SALT LAKE CITY — It is not very often that a theatre critic gets excited to don a construction hat and orange vest and walk around a construction site, but last fall this theatre critic was indeed very excited to do just that.

Artist's conceptualization of the finished Eccles Theater.

Artist’s conceptualization of the finished Eccles Theater.

Salt Lake City has a vibrant theatre community, and many theatre patrons have a fondness for the Capitol Theater, which has been around since 1913.  However, the size of the Capitol Theater has been a challenge for touring companies. Having spent many years in New York, I have often heard the argument “Why does Salt Lake need a larger theatre?  Broadway theatres are small!” While this is true, touring companies are a very different scale, needing to make enough money to be sustainable on tour. What has happened is many first run tours, straight off of Broadway, have skipped over Utah as a potential venue because we did not have the theatre space to justify a first run performance.

However, all of that is about to change, when the new George S. and Dolores Dore Eccles Theater opens downtown at 135 S. Main Street in Salt Lake City. Opening is slated for this fall, the new season of Broadway at the Eccles already has nine shows booked into the new space. This theatre will have a seating capacity of 2,500, which is on par with other first-run cities like Denver.

The view from the main stage of the Eccles Theater looking towards the orchestra seating area floor.

The view from the main stage of the Eccles Theater looking towards the orchestra seating area floor.

I was able to take a tour of the construction site last August with Michael J. Peart, project safety manager for Layton Construction, and Katherine Potter, Senior Advisor of Arts and Culture for the Salt Lake City Mayor’s Office.  Both Peart and Potter were excited to share information about the project, the hopes for the theatre community, and what this project will do for downtown.  A few highlights that stood out for me have to do with my experience as a patron and critic. First, Peart showed me both in the architectural plans and on site, the wonderful plans for the restroom facilities.  Yes, some of you may laugh. But, having been faced with the decision of missing an opening act or making it through the line to the bathroom, there are many female patrons who will be thrilled to see the number of facilities the theatre has in place.

Additionally, having attended theatre productions all over the country, I have been in venues where the balcony seating, while more affordable, made for a very unpleasant audience experience.  The design and layout of the theatre is smart. Even standing from the third tier balcony, I could still see the stage at full capacity and did not feel I was too far away from where the action will be. The designers and architects of the Eccles Theater have gone out of their way to try and create intimacy while still meeting the needs of a large theatre. And I think it they will meet both goals.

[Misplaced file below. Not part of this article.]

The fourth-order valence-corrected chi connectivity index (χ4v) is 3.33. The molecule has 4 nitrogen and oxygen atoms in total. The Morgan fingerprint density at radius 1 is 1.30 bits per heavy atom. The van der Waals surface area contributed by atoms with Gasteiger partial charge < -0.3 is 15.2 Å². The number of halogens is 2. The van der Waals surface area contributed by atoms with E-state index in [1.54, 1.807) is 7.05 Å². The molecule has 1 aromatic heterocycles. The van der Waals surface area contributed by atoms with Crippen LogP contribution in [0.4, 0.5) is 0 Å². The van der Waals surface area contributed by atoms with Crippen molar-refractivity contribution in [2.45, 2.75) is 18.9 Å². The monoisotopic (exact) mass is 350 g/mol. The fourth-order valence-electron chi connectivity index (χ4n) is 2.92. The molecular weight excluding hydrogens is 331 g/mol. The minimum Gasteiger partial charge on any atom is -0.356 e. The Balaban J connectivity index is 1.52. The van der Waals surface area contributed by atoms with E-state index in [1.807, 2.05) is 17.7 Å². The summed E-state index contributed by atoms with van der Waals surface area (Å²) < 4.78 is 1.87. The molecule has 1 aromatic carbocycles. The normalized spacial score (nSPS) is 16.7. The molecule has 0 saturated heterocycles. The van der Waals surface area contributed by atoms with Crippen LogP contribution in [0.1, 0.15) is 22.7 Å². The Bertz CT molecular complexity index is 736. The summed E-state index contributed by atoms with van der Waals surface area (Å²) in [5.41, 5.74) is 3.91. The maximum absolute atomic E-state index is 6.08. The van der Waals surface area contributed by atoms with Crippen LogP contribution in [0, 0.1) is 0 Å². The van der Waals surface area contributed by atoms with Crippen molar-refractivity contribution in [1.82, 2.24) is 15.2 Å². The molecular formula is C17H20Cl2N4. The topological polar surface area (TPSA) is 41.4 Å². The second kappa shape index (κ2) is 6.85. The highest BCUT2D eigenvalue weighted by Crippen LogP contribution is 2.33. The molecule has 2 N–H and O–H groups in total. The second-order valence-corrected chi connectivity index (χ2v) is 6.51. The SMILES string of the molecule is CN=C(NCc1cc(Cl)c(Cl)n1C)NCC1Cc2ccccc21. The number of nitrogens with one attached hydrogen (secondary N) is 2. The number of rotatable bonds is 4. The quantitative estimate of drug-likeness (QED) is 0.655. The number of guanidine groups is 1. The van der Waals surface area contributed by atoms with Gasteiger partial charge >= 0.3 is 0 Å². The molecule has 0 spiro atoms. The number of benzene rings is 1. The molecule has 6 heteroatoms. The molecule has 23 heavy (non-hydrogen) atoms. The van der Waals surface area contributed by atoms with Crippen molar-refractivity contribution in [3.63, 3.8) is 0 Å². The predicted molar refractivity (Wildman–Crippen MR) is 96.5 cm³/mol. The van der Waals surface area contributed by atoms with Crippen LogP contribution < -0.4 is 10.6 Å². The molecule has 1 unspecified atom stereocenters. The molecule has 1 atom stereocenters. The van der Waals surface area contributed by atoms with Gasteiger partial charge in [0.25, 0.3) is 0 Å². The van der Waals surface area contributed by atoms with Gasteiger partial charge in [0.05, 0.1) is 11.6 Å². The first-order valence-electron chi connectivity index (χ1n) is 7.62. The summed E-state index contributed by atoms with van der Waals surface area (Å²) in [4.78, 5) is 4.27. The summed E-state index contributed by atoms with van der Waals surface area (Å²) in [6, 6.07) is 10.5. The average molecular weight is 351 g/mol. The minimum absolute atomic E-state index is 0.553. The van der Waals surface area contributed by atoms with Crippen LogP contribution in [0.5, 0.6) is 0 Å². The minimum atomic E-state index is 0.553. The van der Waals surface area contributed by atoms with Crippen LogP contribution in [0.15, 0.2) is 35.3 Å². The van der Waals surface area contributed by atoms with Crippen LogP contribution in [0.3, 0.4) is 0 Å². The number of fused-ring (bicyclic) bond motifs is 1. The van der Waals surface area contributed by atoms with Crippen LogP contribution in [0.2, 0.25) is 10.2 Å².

View of the main Eccles Theater stage from one of the balconies.

View of the main Eccles Theater stage from one of the balconies.

Peart and Potter discussed state of the art sound design, lighting design, and backstage areas.  I was shown the orchestra pit, which can be raised and converted to additional seating, depending on show need.  I was shown dressing rooms, rehearsal space, storage areas, patron lounges, and layout and design that will make this venue one that touring companies will want to perform in because of the outstanding facilities and patrons will want to return to.

Peart also emphasized the importance the designers have put into planning for comfort in seating and leg space, heating and cooling, and other aspects of comfort for the patrons.  I was shown various places where there will be both indoor lounges and outdoor terraces, so that patrons can relax before the show and during intermission.  Peart mentioned that there will be speakers that will broadcast music to people in the lounges, as well as areas surrounding the theatre.

Some of the other details of the theater are even more exciting for fans of the local arts community.  In addition to the main stage area, I was taken to see the part of the building that will house a black box space.  In talking with Potter, she stated that there is hope that this space will provide a venue for local companies, new talent, and new works developed here in Utah.  In addition, there will be a bistro, retail spaces, and an onsite caterer for events, venue concessions, and VIP events.

Finally, the lobby of the theatre is intended to be a public venue with open areas that will be accessible to the general public during business hours.  Potter discussed opportunities for musicians to perform in the lobby, patrons and those who work nearby can come get something to eat from the bistro and then sit in the lobby and enjoy the music, art, and architecture available.  There will also be outdoor spaces and connections to other buildings and areas downtown that will benefit both the theatre and businesses.

I asked Potter what would happen to the Capitol Theater now that touring Broadway shows would be at the Eccles Theater.  She stated that there is some renovation plans slated for Capitol, and that the ballet and opera would be remaining there.  She stated that Capitol is an important part of the arts community, and that it will still be as iconic as it has always been.  The Eccles Theater is just an addition to the growing desire for high quality live theatre options in Utah.  I have been blogging with Utah Theatre Bloggers since 2011, and can attest that I see a need for more options for Utah theatre, not less.

More information regarding the theatre can be found on its website